Why I'm Running

I’m running for the city council to restore and preserve the city to which I owe so much.  As a recent college graduate, I will bring a fresh perspective to a city council that historically has lacked young voices.

We are in an unprecedented public health and economic crisis.  Extremism, greed, and ineptitude threaten the health of our parents, grandparents, and the most vulnerable among us.  Swift, fundamental change is our best and only hope. 

Six months into the pandemic, our laws still do not adequately protect our seniors and at-risk neighbors from this deadly virus.  Instead of flattening the curve, our elected officials have lagged behind the curve.  They have not acted fast enough, nor boldly enough, to combat this virus effectively.  Claremont is a town that survives on consumer tourism, which has taken a great hit because the city has not enacted effective policies to keep individuals safe and businesses afloat.  This is no time for the kind of reactive governance that has led to this point.  

Our town has begun to lose some of its unique institutions, particularly The Claremont Club.  The Club’s place in this community for nearly half a century is exemplified by the thousands of people who have mobilized to advocate for its protection from redevelopment.  The Claremont Club must be preserved as a permanent resource for our seniors, families, and children.  I will lead the fight in Sacramento and Washington to secure the funds necessary to purchase this valuable community treasure for continued public use.

In response to California’s housing shortage, we must expand housing availability in Claremont while also preserving our longstanding neighborhoods.  Although not every parcel of land is suitable for development, we must move forward with transit-oriented affordable housing projects to give lower-income residents access to public transportation.  

With the Gold Line’s arrival to Claremont in the next decade and the construction of the massive Village South mixed-use development adjacent to the new Gold Line station, accessibility will be a major concern of the next city council.  Ensuring that the Village expansion enjoys a walkability factor is crucial for creating a viable first/last mile transit environment in which pedestrians, particularly those in South Claremont, can easily access the Village and its rail stations.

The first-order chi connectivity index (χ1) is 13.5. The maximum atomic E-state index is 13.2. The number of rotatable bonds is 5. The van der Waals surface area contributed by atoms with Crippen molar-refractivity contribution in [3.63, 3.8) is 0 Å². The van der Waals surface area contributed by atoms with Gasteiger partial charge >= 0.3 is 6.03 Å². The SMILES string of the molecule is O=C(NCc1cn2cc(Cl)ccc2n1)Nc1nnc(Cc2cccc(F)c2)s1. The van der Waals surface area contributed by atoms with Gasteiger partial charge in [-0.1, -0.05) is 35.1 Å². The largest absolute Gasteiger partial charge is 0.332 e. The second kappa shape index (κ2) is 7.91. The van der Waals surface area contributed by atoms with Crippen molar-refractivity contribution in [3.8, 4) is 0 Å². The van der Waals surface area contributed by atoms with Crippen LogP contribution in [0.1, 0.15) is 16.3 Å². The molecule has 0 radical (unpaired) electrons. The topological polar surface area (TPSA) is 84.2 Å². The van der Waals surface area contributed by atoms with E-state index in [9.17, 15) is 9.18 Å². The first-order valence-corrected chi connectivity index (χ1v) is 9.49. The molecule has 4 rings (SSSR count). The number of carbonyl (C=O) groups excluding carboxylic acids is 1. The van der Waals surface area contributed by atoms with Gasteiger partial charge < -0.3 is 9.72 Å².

Over the past several months, communities across the country have been reexamining the actions and procedures of their local law enforcement agencies.  The City of Claremont, despite the low number of complaints against its police department, still must participate in this movement to correct injustices that exist in law enforcement.  Although the Claremont Police Commission has formed several ad hoc committees to address issues of policing, I will make these committees and a civilian use-of-force committee permanent.  I will also insist that our police department adopt and fully implement Campaign Zero’s 8 Can’t Wait policy initiatives, which would improve trust between the department and our surrounding communities.

Our nation has entered a new era.  Thanks to the involvement of young leaders across the country, vital issues of racial and economic justice finally have become mainstream in our political discourse.  As a young leader, I will stand up for Claremont’s minority residents, including people of color, immigrants, and members of the LGBTQ community.  We must never stop striving for a more just and inclusive society.

I take great pride in the strength of our community.  Although the coronavirus pandemic has put this strength to the test, I am confident that with fresh, proactive leadership, we can make it through this crisis and work to build an even stronger future.